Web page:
It seems the key to eating vegan is preparation. I did not adequately prepare enough food to bring to work – I should have known that a small container of hummus and some nuts would not sustain me for 9 hours. The work day became too crazy to leave to pick up some food, so I began fantasizing about cheese – Manchego, parmesan, goat cheese, havarti, asiago, cheddar… by the end of the day, my stomach was growling like a two-headed pit bull and my head was starting to ache. All of which made me bitter that I was not instantly skinny from cutting out the sugar and fat and meat for three days. We did, however, make a kick ass stir fry for dinner, full of eggplant, broccoli, bean sprouts, snow peas, peppers, onions and squash. And tofu. 

It was the first time I had ever bought tofu or attempted to cook with it. I cut open the package and the perfect square of tofu slid out easily, shiny and soft and globby like albino cranberry sauce. On its own, it had a pretty neutral flavor, if somewhat off-putting texture. I found that the tofu absorbed a lot of the flavors of the teriyaki sauce and sesame oil, and while it didn’t stand out in the dish as a star ingredient, it blended in nicely. 

Brian decided that we should try adding supplements so he brought home two different vitamin packs. He handed me mine: the label read “Vitamins for Women Over 40” in large letters. “Seriously?” I pouted. “What are your vitamins called?” He laughed and laughed; his just said “Men’s Daily Vitamin.” Go figure.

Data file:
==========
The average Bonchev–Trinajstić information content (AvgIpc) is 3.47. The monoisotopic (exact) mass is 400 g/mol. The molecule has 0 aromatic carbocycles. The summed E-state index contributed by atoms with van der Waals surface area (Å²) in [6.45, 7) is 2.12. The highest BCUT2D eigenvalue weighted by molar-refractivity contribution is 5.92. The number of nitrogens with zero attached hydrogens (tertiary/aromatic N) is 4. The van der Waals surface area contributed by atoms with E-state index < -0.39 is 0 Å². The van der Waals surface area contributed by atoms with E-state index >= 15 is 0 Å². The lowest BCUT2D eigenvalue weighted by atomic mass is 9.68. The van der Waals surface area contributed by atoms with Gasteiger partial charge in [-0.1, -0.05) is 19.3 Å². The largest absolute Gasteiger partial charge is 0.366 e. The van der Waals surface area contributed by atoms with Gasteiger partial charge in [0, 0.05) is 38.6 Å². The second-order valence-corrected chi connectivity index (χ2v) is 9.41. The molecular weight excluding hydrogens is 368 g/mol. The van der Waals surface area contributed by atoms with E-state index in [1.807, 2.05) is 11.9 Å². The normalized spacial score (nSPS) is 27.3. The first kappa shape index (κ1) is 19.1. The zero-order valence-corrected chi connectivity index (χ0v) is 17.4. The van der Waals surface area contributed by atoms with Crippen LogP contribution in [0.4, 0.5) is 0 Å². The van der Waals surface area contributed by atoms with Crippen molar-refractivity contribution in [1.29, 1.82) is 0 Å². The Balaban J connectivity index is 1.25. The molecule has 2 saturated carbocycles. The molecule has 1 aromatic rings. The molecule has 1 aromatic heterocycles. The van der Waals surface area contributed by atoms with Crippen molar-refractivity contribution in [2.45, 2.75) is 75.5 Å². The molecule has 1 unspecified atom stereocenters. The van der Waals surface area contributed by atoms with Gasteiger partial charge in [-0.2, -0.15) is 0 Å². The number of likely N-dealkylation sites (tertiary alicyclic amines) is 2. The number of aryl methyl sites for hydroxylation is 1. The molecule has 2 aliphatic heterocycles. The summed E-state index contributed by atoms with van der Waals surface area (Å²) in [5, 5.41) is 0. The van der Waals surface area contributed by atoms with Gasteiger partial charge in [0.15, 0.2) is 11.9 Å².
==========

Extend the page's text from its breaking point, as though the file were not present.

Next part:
Devin had a little breakdown at bedtime. “When is this going to end?” he asked, wiping away tears with his fists. “I don’t like the new toothpaste. I like my watermelon toothpaste. And I don’t like the food. I want to eat the things you cook so well. I miss your good cooking.” 

Good health is hard to explain to a young child who has always been pretty healthy. Granted, he was never much of a vegetable eater – he would eat broccoli, green beans, salad and asparagus, but wouldn’t venture beyond those choices. But, I gently explained to him, this wasn’t a punishment. “You tend to think like a scientist. Think about this as a science experiment. We are testing out theories about our bodies and food that we have learned about. And we can’t give up the experiment just because it’s hard.”